Friesner blends understated speculation on the affairs of men and their gods with the story of Marcus Junius Brutus whose fate is taken into the hands of a goddess on the eve of Caesar's scheduled assassination. Venus has plans for Rome that preclude Caesar's death, and she recruits Brutus to her cause, making him a new god-sponsored hero in the classical mold. Yet Brutus is not a god, but human, and as he seems progressively more godlike, it becomes clear that his humanity rules him. The tension between the mortal and the divine pervades the story; the ending provides an unspoken resolution to this tight, intelligent historical fantasy. |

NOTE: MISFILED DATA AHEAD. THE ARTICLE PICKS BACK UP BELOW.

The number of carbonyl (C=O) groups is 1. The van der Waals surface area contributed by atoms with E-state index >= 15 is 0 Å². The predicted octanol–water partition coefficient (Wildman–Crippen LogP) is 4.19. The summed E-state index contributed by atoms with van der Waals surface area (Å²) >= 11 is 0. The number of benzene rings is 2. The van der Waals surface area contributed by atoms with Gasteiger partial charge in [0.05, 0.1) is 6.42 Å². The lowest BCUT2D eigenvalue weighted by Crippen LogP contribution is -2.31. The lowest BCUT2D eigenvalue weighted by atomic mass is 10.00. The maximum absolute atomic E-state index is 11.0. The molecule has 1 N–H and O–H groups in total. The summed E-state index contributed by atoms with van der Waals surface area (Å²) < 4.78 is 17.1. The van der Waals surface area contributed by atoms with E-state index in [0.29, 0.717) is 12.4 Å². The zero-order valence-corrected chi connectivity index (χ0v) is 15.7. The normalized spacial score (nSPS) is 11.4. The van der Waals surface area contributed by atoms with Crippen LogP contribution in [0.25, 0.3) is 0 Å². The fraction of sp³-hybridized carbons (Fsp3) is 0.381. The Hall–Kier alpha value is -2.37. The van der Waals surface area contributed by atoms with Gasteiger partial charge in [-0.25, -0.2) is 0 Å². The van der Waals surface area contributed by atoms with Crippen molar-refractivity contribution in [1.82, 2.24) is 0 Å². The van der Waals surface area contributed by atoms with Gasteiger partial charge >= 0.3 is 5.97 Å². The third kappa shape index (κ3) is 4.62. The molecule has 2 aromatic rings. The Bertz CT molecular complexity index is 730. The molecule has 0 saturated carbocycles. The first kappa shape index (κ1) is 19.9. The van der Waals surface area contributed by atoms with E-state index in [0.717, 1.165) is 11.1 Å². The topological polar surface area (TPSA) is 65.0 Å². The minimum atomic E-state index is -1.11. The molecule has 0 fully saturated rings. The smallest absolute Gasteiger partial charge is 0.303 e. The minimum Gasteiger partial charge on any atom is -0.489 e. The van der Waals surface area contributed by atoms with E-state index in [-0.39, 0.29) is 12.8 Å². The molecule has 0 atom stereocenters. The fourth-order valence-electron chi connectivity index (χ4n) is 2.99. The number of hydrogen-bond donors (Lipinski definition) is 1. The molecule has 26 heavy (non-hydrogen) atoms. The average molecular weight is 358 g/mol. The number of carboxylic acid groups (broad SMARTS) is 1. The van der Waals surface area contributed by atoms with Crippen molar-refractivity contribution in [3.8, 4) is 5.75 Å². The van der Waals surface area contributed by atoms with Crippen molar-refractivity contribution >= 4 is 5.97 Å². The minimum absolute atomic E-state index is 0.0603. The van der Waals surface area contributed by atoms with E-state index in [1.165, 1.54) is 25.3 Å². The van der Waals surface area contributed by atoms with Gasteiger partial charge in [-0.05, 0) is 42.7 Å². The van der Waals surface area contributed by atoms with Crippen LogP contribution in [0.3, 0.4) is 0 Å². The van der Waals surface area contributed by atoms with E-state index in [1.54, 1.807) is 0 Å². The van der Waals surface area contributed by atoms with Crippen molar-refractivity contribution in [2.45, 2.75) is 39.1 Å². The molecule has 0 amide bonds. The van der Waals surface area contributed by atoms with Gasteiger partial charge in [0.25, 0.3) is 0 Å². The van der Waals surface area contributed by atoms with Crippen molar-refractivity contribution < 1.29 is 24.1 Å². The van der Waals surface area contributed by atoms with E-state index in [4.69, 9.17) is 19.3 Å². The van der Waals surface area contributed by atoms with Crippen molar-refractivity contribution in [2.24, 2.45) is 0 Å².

On the eve of the conspirators' plan to assassinate Caesar, Marcus Brutus is surprised in his garden by a vision of a woman so exquisitely lovely that he is immediately enchanted by her. She seduces him with ease, then persuades him to save Ceasar's life instead of taking it. She only prevails by showing him visions of what Rome will be like with Caesar dead.